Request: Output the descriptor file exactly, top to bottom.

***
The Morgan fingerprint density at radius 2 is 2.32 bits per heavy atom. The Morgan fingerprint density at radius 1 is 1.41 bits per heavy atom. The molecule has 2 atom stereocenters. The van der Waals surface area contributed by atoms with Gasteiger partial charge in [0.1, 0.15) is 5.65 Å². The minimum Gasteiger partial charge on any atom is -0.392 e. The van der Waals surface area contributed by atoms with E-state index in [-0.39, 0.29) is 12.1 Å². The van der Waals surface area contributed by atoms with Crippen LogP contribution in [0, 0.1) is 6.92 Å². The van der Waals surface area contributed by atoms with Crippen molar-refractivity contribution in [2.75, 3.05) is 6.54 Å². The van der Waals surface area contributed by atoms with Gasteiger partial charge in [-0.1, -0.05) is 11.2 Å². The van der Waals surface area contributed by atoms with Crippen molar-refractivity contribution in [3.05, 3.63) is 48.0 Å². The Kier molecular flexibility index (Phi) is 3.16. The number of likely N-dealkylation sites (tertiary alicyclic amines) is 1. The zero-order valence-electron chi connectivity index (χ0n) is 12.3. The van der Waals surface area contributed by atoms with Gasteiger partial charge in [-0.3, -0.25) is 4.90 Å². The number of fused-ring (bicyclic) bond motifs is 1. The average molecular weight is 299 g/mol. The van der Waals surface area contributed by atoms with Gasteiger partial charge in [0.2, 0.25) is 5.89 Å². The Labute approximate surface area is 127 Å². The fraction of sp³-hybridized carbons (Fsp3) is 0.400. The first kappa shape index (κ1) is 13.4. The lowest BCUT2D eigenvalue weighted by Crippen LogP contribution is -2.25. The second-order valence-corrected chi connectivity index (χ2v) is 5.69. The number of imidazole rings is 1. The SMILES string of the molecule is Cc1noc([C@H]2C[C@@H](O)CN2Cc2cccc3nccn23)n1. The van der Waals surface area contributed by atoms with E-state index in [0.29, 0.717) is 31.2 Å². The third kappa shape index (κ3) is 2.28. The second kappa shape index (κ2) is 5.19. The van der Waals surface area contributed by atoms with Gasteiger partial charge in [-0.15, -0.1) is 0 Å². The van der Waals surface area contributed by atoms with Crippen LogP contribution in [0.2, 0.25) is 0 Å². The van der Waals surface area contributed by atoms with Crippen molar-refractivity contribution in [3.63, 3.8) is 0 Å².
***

The Morgan fingerprint density at radius 2 is 2.32 bits per heavy atom. The Morgan fingerprint density at radius 1 is 1.41 bits per heavy atom. The molecule has 2 atom stereocenters. The van der Waals surface area contributed by atoms with Gasteiger partial charge in [0.1, 0.15) is 5.65 Å². The minimum Gasteiger partial charge on any atom is -0.392 e. The van der Waals surface area contributed by atoms with E-state index in [-0.39, 0.29) is 12.1 Å². The van der Waals surface area contributed by atoms with Crippen LogP contribution in [0, 0.1) is 6.92 Å². The van der Waals surface area contributed by atoms with Crippen molar-refractivity contribution in [2.75, 3.05) is 6.54 Å². The van der Waals surface area contributed by atoms with Gasteiger partial charge in [-0.1, -0.05) is 11.2 Å². The van der Waals surface area contributed by atoms with Crippen molar-refractivity contribution in [3.05, 3.63) is 48.0 Å². The Kier molecular flexibility index (Phi) is 3.16. The number of likely N-dealkylation sites (tertiary alicyclic amines) is 1. The zero-order valence-electron chi connectivity index (χ0n) is 12.3. The van der Waals surface area contributed by atoms with Gasteiger partial charge in [-0.3, -0.25) is 4.90 Å². The number of fused-ring (bicyclic) bond motifs is 1. The average molecular weight is 299 g/mol. The van der Waals surface area contributed by atoms with Gasteiger partial charge in [0.2, 0.25) is 5.89 Å². The Labute approximate surface area is 127 Å². The fraction of sp³-hybridized carbons (Fsp3) is 0.400. The first kappa shape index (κ1) is 13.4. The lowest BCUT2D eigenvalue weighted by Crippen LogP contribution is -2.25. The second-order valence-corrected chi connectivity index (χ2v) is 5.69. The number of imidazole rings is 1. The SMILES string of the molecule is Cc1noc([C@H]2C[C@@H](O)CN2Cc2cccc3nccn23)n1. The van der Waals surface area contributed by atoms with E-state index in [0.29, 0.717) is 31.2 Å². The third kappa shape index (κ3) is 2.28. The second kappa shape index (κ2) is 5.19. The van der Waals surface area contributed by atoms with Gasteiger partial charge in [-0.15, -0.1) is 0 Å². The van der Waals surface area contributed by atoms with Crippen LogP contribution in [0.2, 0.25) is 0 Å². The van der Waals surface area contributed by atoms with Crippen molar-refractivity contribution in [3.63, 3.8) is 0 Å².